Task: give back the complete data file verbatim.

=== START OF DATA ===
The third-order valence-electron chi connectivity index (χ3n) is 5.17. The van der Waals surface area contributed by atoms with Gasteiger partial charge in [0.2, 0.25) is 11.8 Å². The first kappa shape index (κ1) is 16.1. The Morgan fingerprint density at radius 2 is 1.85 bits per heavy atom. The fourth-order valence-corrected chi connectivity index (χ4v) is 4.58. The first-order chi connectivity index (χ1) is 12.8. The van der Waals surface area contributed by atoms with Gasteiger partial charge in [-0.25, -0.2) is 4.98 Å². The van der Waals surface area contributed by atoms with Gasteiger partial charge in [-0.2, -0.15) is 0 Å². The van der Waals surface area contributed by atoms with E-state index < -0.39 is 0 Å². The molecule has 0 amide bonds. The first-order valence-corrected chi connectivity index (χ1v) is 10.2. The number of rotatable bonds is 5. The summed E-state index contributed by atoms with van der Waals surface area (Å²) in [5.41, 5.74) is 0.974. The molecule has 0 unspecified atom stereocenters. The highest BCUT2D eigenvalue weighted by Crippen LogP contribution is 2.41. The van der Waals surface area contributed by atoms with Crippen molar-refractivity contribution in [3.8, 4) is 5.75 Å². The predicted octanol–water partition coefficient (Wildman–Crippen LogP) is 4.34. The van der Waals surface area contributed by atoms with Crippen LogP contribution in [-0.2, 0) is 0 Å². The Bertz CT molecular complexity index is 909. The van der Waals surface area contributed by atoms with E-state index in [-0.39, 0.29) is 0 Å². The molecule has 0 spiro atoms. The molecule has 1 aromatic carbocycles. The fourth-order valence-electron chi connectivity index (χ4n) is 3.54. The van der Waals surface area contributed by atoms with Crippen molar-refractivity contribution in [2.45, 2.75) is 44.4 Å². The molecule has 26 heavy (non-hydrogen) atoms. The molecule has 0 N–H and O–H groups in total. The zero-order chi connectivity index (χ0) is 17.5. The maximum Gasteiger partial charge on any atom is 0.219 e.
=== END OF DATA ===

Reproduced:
The third-order valence-electron chi connectivity index (χ3n) is 5.17. The van der Waals surface area contributed by atoms with Gasteiger partial charge in [0.2, 0.25) is 11.8 Å². The first kappa shape index (κ1) is 16.1. The Morgan fingerprint density at radius 2 is 1.85 bits per heavy atom. The fourth-order valence-corrected chi connectivity index (χ4v) is 4.58. The first-order chi connectivity index (χ1) is 12.8. The van der Waals surface area contributed by atoms with Gasteiger partial charge in [-0.25, -0.2) is 4.98 Å². The van der Waals surface area contributed by atoms with Gasteiger partial charge in [-0.2, -0.15) is 0 Å². The van der Waals surface area contributed by atoms with E-state index < -0.39 is 0 Å². The molecule has 0 amide bonds. The first-order valence-corrected chi connectivity index (χ1v) is 10.2. The number of rotatable bonds is 5. The summed E-state index contributed by atoms with van der Waals surface area (Å²) in [5.41, 5.74) is 0.974. The molecule has 0 unspecified atom stereocenters. The highest BCUT2D eigenvalue weighted by Crippen LogP contribution is 2.41. The van der Waals surface area contributed by atoms with Crippen molar-refractivity contribution in [3.8, 4) is 5.75 Å². The predicted octanol–water partition coefficient (Wildman–Crippen LogP) is 4.34. The van der Waals surface area contributed by atoms with Crippen LogP contribution in [-0.2, 0) is 0 Å². The Bertz CT molecular complexity index is 909. The van der Waals surface area contributed by atoms with E-state index in [-0.39, 0.29) is 0 Å². The molecule has 0 spiro atoms. The molecule has 1 aromatic carbocycles. The fourth-order valence-electron chi connectivity index (χ4n) is 3.54. The van der Waals surface area contributed by atoms with Crippen molar-refractivity contribution in [2.45, 2.75) is 44.4 Å². The molecule has 26 heavy (non-hydrogen) atoms. The molecule has 0 N–H and O–H groups in total. The zero-order chi connectivity index (χ0) is 17.5. The maximum Gasteiger partial charge on any atom is 0.219 e.